The Rise and Fall of the French Road to Socialism
The history of French socialism is filled with famous and heroic dates: 1789; 1848; 1871 1936; 1968. But less well remembered is another date of great significance: 1981. It was in May of that year that the French left achieved its greatest electoral triumph of the postwar era, with the election of Socialist Party (PS) leader François Mitterrand as President of the Republic. That victory, which came after a quarter century of uninterrupted conservative rule, raised hopes for a new departure in French politics. Mitterrand’s election manifesto, the 110 Propositions for France, embodied the sweeping reform agenda he had promised since ascending to the leadership of the PS a decade earlier, when he memorably capped his speech at the Party’s 1971 Congress with a thunderous call for a “rupture” with capitalism. As head of the PS, Mitterrand’s decision to pursue an electoral agreement with his long-time his rivals from the Communist Party (PCF), which resulted in the 1972 “Common Program,” was both a milestone for the postwar French left, and an important step in his own rise to the Élysée Palace.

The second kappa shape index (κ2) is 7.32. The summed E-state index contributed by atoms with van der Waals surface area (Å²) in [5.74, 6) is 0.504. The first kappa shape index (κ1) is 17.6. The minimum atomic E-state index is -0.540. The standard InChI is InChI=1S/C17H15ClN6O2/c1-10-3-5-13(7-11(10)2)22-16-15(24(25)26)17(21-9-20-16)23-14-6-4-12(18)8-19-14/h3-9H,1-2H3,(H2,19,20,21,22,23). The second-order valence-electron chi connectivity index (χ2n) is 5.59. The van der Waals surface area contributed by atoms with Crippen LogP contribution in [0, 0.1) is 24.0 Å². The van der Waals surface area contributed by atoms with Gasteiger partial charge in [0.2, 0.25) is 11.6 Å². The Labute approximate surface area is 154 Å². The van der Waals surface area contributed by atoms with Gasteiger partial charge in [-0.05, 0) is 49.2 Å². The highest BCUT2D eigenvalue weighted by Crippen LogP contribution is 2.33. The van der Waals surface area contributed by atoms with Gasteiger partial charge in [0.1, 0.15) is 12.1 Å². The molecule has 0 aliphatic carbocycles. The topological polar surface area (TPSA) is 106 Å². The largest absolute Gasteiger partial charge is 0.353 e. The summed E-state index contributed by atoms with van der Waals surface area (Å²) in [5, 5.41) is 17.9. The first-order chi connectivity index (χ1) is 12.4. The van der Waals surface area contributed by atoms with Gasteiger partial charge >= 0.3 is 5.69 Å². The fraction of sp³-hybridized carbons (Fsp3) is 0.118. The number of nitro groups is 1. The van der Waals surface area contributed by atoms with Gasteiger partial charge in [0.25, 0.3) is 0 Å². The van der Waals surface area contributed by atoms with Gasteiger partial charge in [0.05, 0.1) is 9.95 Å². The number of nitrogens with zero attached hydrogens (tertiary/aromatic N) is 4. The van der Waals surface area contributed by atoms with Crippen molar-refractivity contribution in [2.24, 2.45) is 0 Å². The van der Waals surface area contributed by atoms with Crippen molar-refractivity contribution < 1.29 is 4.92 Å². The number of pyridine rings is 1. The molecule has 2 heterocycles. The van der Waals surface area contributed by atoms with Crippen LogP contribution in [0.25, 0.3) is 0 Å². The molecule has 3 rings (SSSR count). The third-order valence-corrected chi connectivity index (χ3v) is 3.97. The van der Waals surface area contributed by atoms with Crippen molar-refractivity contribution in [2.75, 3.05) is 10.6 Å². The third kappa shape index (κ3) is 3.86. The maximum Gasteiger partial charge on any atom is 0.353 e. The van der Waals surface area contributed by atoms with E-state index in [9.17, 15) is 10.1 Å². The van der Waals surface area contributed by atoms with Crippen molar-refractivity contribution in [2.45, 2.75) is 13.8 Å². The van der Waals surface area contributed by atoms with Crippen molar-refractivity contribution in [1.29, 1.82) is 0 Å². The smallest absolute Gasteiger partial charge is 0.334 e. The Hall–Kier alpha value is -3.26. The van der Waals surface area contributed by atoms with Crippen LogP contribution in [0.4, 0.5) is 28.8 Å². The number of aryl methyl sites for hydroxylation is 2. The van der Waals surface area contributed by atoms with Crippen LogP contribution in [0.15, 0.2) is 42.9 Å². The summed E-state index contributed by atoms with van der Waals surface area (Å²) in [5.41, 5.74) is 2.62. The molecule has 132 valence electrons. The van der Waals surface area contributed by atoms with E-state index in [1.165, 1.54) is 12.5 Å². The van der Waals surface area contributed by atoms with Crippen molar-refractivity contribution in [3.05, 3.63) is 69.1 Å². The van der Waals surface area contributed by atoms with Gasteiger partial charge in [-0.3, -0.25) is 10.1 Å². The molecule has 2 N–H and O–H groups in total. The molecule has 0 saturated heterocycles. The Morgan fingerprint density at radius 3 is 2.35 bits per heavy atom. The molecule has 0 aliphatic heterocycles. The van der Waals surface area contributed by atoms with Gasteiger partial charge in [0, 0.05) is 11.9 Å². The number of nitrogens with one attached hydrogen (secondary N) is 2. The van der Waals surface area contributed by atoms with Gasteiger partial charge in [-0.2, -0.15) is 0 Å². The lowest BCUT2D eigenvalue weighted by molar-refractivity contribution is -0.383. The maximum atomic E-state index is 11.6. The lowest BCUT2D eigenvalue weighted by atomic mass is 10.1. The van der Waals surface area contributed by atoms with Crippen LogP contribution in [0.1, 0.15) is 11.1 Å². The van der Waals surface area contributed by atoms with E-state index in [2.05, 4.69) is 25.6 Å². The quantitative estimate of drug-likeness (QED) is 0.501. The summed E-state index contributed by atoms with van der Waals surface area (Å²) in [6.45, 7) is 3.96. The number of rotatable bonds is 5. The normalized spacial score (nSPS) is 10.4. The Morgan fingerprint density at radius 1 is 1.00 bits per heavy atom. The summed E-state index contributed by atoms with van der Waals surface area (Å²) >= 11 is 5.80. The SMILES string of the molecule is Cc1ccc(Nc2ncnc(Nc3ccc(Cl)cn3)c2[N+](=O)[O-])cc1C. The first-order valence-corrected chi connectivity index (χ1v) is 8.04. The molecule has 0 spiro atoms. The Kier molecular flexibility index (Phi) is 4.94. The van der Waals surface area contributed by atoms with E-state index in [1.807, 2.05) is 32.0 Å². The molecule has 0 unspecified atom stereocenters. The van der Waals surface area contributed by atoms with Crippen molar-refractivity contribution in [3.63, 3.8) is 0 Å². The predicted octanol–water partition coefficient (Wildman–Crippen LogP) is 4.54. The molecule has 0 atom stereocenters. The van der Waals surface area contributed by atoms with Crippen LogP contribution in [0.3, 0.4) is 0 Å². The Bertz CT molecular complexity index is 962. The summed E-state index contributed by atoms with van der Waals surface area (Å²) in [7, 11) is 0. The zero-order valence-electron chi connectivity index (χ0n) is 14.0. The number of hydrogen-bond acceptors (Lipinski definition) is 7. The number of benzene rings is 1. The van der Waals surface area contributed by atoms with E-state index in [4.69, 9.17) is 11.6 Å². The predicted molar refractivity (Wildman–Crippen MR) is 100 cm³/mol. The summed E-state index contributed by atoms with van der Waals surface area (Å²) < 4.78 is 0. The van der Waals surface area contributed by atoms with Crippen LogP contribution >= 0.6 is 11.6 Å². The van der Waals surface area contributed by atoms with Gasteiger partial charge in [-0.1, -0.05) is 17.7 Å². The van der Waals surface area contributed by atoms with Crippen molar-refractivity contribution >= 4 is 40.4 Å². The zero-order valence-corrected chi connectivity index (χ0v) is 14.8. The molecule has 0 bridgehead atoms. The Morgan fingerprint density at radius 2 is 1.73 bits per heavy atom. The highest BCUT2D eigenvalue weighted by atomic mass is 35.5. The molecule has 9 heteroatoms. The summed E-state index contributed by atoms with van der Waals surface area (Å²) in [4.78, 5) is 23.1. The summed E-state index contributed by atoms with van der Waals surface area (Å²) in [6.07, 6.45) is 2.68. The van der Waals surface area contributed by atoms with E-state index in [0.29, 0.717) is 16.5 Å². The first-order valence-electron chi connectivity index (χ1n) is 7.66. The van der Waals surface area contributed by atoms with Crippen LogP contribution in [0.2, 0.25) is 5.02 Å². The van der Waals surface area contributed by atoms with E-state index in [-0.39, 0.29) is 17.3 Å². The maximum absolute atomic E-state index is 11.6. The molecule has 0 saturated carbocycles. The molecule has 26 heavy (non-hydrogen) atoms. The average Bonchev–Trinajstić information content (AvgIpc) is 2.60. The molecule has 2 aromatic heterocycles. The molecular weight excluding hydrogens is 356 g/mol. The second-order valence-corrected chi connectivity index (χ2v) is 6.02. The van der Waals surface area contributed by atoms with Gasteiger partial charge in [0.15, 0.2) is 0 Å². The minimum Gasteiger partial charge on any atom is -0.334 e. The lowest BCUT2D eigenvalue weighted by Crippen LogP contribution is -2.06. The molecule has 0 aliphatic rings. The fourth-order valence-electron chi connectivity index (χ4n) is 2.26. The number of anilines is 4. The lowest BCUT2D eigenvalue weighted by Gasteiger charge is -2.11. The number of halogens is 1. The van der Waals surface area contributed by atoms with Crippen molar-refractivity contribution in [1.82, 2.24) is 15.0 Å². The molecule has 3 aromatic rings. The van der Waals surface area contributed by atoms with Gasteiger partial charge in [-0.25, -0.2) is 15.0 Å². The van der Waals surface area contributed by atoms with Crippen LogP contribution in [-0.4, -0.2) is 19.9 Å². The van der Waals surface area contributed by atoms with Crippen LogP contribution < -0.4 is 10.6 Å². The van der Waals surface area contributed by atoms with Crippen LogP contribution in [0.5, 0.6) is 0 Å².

Mitterrand’s election in the spring of 1981, and the subsequent triumph of the left in parliamentary elections which followed immediately afterwards, led to the formation of a government under Prime Minister Pierre Mauroy that was more radical than any France had seen since Léon Blum’s Popular Front in 1936. For the first time since the start of the Cold War, Mauroy’s cabinet included four communist ministers.